CJA FAQ: Travel

  • I want to travel outside the state to interview witnesses – Can I do it and how do I get paid?

    Any travel outside the jurisdiction requires a motion to approve the travel in advance.  Once this is granted, a travel authorization will be issued for you instructing you on how to make the arrangements and through whom

  • What travel expenses are permissible during case-related travel?

    Appointed counsel and other authorized service providers may be reimbursed for the actual cost of reasonably incurred travel expenses for case-related travel.  Per diem may not be claimed in lieu of the actual costs of subsistence.

    Neither the Criminal Justice Act nor the CJA Guidelines require prior court authorization for travel.  However, some local courts may require advance approval for certain expenses or distances.  See the Guide, Vol. 7, Section 230.46.  In addition, some courts have specific requirements for documentation of expenses.  Counsel may wish to seek the court’s prior authorization to ensure that their travel expenses will be fully reimbursed.

    In determining whether actual expenses incurred are “reasonable,” counsel and other authorized service providers should be guided by the limitations imposed on federal judiciary employees’ expenses, which are contained in the Judiciary Staff Travel Regulations (accessible through the court).  Those regulations provide that reimbursable expenses include subsistence (e.g., lodging and meals) and certain miscellaneous expenses (e.g., taxi fares and checked baggage fees).  Reimbursement is not authorized for excess costs, circuitous routes, and unnecessary or unjustified services.  Travelers are responsible for “additional expenses incurred for personal preference or convenience.”

    Where there are options for the method of transportation (e.g., driving versus flying), travelers must choose the method which will result in the greatest advantage to the judiciary, cost and other factors considered.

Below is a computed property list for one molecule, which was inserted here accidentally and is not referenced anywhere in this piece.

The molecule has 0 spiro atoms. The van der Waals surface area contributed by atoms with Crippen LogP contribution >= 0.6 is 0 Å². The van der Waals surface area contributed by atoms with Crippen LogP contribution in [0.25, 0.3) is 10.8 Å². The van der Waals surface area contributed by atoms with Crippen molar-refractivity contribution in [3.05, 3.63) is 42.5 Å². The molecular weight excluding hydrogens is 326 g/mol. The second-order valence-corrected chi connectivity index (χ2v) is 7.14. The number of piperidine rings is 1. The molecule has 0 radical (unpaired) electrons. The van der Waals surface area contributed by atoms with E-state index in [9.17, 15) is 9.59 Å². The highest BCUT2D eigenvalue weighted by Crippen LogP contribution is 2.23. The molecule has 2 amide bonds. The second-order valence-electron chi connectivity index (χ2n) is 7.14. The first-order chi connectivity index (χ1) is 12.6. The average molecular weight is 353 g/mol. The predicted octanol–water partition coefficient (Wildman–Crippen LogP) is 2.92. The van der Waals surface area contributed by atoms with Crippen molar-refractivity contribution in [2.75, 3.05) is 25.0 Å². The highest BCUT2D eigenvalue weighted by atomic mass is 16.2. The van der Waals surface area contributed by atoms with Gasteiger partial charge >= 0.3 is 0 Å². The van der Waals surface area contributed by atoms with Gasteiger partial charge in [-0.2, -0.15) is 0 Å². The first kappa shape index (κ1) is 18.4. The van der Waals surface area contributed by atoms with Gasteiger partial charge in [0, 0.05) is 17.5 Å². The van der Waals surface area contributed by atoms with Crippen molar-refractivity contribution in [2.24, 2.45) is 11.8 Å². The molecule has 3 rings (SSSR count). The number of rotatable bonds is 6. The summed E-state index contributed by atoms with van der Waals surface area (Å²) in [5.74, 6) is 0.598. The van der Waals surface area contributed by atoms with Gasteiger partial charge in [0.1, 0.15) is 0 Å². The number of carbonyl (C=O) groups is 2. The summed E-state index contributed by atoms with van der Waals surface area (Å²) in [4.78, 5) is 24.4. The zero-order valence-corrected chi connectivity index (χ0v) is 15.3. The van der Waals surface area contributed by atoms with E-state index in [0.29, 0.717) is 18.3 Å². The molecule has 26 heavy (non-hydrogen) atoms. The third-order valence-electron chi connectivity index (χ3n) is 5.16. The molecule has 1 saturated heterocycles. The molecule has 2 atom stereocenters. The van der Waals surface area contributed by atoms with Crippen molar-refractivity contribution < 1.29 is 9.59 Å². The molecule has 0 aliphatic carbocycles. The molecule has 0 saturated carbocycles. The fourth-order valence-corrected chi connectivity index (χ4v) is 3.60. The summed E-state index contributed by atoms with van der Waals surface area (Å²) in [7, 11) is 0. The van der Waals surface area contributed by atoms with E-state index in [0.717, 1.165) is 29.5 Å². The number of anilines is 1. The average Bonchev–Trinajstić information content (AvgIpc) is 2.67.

Travel by privately owned vehicle should be claimed at the current mileage rate for federal judiciary employees who use private automobile for official business.  These rates may be found on the GSA website.  Parking fees, ferry fares, and bridge, road, and tunnel tolls may also be claimed.

    Reimbursement for rental car costs is permitted when the authorizing official determines that the use of a rental car is more advantageous to the judiciary than the use of a taxi, airport limousine, or other mode of transportation.  Thus, travelers should exercise prudence in the selection of the least expensive rental vehicle necessary to adequately perform the official travel.

    For guidance on the documentation that is required, see the Guide, Vol. 7, Section 230.63.10 and Section 320.80.10.

  • How is an attorney’s travel time reflected on the voucher if she visits multiple clients at one location (e.g., jail)? A service provider’s?

    An attorney must prorate travel time on behalf of multiple CJA clients, or any other time spent in common, among the applicable CJA representations.  For more information see the Guide, Vol. 7, Section 230.50.

    A service provider may prorate travel or other time spent in common among multiple CJA clients, or consolidate common time on one voucher.

  • Can I charge for an associate’s travel time to and from court?

    It is preferred that appointed counsel and associate travel together.  However, if separate travel is necessary, the reason should be explained in the memorandum in support of the claim.

  • Is travel time by an attorney compensable under the CJA?

    Yes.  Time spent in necessary and reasonable travel related to a CJA representation is compensable.  The rate of compensation for travel time may not exceed the statutory maximum hourly rate, and compensation for travel time is ordinarily limited to those hours spent in or awaiting transit.  For more information see the Guide, Vol. 7, Section 230.60.